Engaging but not without flaw.


A boy without a shadow falls for a 20th-century ghost girl in this supernatural graphic novel.

White, diminutive Greg has been angry and sullen ever since his mom, mayor of their small town, died three years ago. The current mayor’s son is a dark-skinned jock, a “professional buffoon and arrogant jerk extraordinaire,” and Greg is convinced that his dad’s new girlfriend (visually coded as Asian-American) is trying to take the place of his mom. But it’s the summer before 10th grade, and his white, curvy best friend, Layla, is ready for them to get up to some shenanigans at the local rumored-to-be-haunted house. No one has ever seen a ghost there—until shadowless Greg arrives and comes face to face with ghostly Eleanor, a white teenager who’s been dead for decades. They become instantly smitten. But someone—or something—is starting to wreak havoc on the town, and everyone believes it’s Greg. It’s up to Greg, Layla, and Eleanor to put a stop to it. While all questions are ultimately answered, many aspects of the worldbuilding go underexplored, leaving both the character development and the internal logic of the world feeling rushed. Espinosa’s grayscale art (tone is by Eckman-Lawn) has a storyboard softness that is reassuring and appealing. Both the intrusive narrator and adolescent characters are prone to disability insults (“Lame”; “Are you…blind?”), and the haunting gleefully and consciously piles up stale horror tropes, including an “Indian burial ground” (complete with totem pole; Greg points out in frustration that “Indians didn’t even have totem poles in the northeast!”).

Engaging but not without flaw. (Graphic supernatural fiction. 10-17)

Pub Date: Oct. 10, 2017

ISBN: 978-1-59643-877-4

Page Count: 224

Publisher: First Second

Review Posted Online: Aug. 21, 2017

Kirkus Reviews Issue: Sept. 1, 2017

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An eerie thriller reminiscent of summer horror movies that will keep readers on edge.


Two teens with a dark secret return to their old summer camp.

Childhood friends Esme and Kayla can’t wait to return to Camp Pine Lake as counselors-in-training, ready to try everything they couldn’t do when they were younger: find cute boys, stay up late, and sneak out after hours. Even Andy, their straight-laced supervisor, can’t dampen their excitement, especially after they meet the crushworthy Olly and Jake. An intuitive 17-year-old, Esme is ready to jump in and teach her cute little campers. But when a threatening message appears, Esme and Kayla realize the secret they’ve kept hidden for nearly a decade is no longer safe. Paranoia and fear soon cause Esme and Kayla to revisit their ominous secret and realize that nobody in the camp can be trusted. The slow buildup of suspense and the use of classic horror elements contrast with lighthearted camp activities, bonding with new friends, and budding romance. Similarly, Esme’s first-person point of view allows for increased tension and action as well as offering insight into her emotional and mental well-being. Discussions of adulthood, trauma, and recovery are subtle and realistic, but acts of sexism and machismo aren’t fully analyzed. While the strong buildup of action comes late, it leads to a shockingly satisfying finale. Major characters are White.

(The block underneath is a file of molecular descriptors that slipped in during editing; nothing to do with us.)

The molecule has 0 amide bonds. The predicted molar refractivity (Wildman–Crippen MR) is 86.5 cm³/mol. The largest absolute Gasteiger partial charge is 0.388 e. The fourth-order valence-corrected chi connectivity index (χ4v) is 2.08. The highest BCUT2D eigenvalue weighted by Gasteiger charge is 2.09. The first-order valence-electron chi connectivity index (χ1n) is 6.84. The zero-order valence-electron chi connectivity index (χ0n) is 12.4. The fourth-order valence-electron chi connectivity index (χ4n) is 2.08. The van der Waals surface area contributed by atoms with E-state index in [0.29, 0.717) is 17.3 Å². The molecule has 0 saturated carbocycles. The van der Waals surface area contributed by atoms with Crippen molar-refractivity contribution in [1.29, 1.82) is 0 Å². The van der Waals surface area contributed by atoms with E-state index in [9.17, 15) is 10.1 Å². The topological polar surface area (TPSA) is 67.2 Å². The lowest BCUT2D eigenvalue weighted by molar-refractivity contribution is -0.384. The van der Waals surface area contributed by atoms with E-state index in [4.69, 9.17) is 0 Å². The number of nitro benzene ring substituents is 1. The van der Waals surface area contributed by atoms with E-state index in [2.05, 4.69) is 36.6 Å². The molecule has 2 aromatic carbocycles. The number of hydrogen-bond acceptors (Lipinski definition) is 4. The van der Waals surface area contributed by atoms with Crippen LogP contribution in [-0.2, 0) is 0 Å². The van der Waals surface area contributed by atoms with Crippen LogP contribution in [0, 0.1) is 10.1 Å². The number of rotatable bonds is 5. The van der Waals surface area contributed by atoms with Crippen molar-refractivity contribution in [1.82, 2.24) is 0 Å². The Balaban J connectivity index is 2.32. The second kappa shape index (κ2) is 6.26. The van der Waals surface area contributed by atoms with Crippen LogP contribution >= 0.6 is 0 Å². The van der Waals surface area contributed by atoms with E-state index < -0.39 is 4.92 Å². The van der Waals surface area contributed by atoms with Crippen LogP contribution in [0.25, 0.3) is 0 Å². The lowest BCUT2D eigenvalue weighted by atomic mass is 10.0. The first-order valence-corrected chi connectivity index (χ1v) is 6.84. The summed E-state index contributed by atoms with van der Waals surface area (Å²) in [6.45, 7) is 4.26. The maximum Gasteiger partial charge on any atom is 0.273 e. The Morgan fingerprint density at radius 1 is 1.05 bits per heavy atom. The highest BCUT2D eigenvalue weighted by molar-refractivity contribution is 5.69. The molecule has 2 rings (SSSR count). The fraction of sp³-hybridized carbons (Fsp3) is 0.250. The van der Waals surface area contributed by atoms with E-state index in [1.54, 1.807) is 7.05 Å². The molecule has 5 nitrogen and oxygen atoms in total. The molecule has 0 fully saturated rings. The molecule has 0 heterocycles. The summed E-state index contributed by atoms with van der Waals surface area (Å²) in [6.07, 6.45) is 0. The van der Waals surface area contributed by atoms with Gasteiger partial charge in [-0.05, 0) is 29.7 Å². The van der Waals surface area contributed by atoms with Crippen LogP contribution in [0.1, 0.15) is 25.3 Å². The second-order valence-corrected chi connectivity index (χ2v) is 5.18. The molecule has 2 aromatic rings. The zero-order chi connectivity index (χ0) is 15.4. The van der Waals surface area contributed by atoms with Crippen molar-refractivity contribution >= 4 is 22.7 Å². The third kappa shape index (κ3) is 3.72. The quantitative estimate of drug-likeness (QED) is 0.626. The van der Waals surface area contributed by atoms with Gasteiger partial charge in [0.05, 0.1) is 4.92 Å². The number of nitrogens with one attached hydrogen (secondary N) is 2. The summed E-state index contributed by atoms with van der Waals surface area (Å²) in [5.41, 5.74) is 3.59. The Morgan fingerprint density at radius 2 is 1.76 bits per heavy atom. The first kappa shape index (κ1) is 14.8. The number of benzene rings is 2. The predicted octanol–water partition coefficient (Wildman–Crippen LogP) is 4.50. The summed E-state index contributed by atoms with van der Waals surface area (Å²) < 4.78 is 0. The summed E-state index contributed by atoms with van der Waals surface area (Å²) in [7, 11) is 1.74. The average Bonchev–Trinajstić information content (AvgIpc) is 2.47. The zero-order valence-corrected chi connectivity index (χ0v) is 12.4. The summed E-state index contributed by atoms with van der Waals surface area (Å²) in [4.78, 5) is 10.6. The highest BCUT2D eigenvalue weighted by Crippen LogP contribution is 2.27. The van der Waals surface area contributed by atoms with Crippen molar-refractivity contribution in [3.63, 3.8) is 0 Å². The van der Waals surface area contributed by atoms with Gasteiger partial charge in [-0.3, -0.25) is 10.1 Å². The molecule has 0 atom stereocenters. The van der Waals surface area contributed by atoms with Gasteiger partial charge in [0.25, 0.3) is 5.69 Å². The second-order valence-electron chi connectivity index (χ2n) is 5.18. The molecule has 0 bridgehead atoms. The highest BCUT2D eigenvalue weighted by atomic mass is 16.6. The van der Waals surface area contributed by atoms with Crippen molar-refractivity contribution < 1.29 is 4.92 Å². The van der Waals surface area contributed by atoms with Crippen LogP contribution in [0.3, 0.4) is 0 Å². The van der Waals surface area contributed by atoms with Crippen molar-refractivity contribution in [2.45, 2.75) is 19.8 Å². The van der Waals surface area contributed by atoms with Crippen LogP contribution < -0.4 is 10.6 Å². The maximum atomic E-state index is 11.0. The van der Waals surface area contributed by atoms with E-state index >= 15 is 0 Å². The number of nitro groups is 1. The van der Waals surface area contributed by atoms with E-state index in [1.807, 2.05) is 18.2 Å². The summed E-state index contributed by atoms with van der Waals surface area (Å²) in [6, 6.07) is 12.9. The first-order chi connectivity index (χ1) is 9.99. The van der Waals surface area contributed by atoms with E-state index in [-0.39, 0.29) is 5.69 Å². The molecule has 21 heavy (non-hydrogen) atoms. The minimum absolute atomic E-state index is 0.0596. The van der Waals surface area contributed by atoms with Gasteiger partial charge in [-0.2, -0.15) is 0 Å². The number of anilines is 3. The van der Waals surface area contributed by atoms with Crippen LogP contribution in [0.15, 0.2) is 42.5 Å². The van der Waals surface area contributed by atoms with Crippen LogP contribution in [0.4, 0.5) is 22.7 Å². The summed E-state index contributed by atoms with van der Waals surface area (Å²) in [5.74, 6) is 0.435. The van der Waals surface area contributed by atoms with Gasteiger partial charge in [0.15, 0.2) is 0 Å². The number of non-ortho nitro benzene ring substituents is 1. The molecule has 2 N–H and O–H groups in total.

An eerie thriller reminiscent of summer horror movies that will keep readers on edge. (Thriller. 12-16)

Pub Date: March 2, 2021

ISBN: 978-0-593-12497-0

Page Count: 384

Publisher: Delacorte

Review Posted Online: Dec. 10, 2020

Kirkus Reviews Issue: Jan. 1, 2021

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Bloody? Yes. Scary? No.


Someone is murdering high school students. Most freeze in fear, but a brave few try to stop the killings.

Senior Makani Young has been living in corn-obsessed Nebraska for just a little over a year. She has developed a crush and made some friends, but a dark secret keeps her from truly opening up to those around her. As the only half–African-American and half–Native Hawaiian student in her school, she already stands out, but as the killing spree continues, the press descends, and rumors fly, Makani is increasingly nervous that her past will be exposed. However, the charming and incredibly shy Ollie, a white boy with hot-pink hair, a lip ring, and wanderlust, provides an excellent distraction from the horror and fear. Graphic violence and bloody mayhem saturate this high-speed slasher story. And while Makani’s secret and the killer’s hidden identity might keep the pages turning, this is less a psychological thriller and more a study in gore. The intimacy and precision of the killer’s machinations hint at some grand psychological reveal, but lacking even basic jump-scares, this tale is high in yuck and low in fright. The tendency of the characters toward preachy inner monologues feels false.

Bloody? Yes. Scary? No. (Horror. 14-16)

Pub Date: Sept. 26, 2017

ISBN: 978-0-525-42601-1

Page Count: 352

Publisher: Dutton

Review Posted Online: July 17, 2017

Kirkus Reviews Issue: Aug. 1, 2017

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